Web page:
India Set To Join Elite ICBM Club

India is all set to join the elite ICBM (Inter-Continental Ballistic Missile) club, as the South Asian country plans to test-fire ‘Agni-V’ missile for the last time soon.
India’s Defence Research and Development Organisation (DRDO) has said that Agni-V can easily hit targets in northern China, as its striking range is more than 5,000km. The Indian agency, charged with the military’s research and development, also said that the 17.5m tall missile with a diameter of 2m could carry a nuclear capable warhead of 1,500kg. Like other ICBMs, Agni-V features several guided warheads, called Multiple Independently Targetable Re-entry Vehicles, which guarantee a second-strike capability.
A senior DRDO official said that Agni-V would easily find its place among world’s 10 deadliest missiles. The official, who wished to remain anonymous, stressed that the missile was on course for its final test before user trials and induction by the Strategic Forces Command. He claimed that with this missile, India would have its first long-range strike capability, covering all of China and beyond. He believes that Agni-V will be long-range game changer for India in the coming years.
Although the missile is said to be one of India’s greatest achievement so far, there are other countries which are much stronger with their arms of higher ranges. As of now, only five countries – The US, Russia, The UK, France and China – have Submarine-Launched Ballistic Missiles (SLBMs). Israel is believed to have developed an ICBM, called The Jericho, and North Korea may also have an ICBM.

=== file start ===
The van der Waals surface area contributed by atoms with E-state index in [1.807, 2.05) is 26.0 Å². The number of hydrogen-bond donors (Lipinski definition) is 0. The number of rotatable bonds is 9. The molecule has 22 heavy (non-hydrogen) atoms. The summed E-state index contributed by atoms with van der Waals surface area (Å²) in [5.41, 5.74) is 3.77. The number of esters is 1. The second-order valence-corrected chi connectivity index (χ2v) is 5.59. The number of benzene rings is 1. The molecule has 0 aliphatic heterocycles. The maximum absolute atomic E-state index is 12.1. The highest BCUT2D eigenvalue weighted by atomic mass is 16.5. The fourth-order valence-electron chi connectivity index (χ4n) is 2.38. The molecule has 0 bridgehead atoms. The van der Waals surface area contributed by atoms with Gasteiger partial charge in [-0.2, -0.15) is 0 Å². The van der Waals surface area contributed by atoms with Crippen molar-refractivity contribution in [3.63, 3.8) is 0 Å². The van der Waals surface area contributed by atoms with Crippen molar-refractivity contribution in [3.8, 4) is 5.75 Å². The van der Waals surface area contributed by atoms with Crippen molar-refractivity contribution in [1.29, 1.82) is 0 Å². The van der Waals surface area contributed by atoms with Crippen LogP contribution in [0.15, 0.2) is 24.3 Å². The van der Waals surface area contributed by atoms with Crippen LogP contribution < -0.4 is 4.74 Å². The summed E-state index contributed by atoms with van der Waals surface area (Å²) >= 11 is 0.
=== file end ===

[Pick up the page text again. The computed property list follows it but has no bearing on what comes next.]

While the striking range of Russia’s R-36 missile is 16,000km, China’s DF-41 has a striking range of 15,000km, the US’ Minuteman has 13,000km, the UK’s Trident 12,000km and France’s M51 missile has a striking range of 10,000km. Meanwhile, neighbouring Pakistan’s longest range missile is the Shaheen III with a range of about 2,750km.
Soon after India hinted that it would test-fire Agni-V in end-December or early-January, Beijing issued a cautious statement, with senior spokesperson of the Chinese Foreign Ministry Liu Weimin saying: “China and India are large developing nations. We are not competitors, but partners. We believe that both sides should cherish the hard-won good state of affairs at present, and work hard to uphold friendly strategic co-operation to promote joint development and make positive contributions towards maintaining peace and stability in the region.”
Recently, India became a signatory to the 34-nation Missile Technology Control Regime and a civil nuclear co-operation agreement with Japan.

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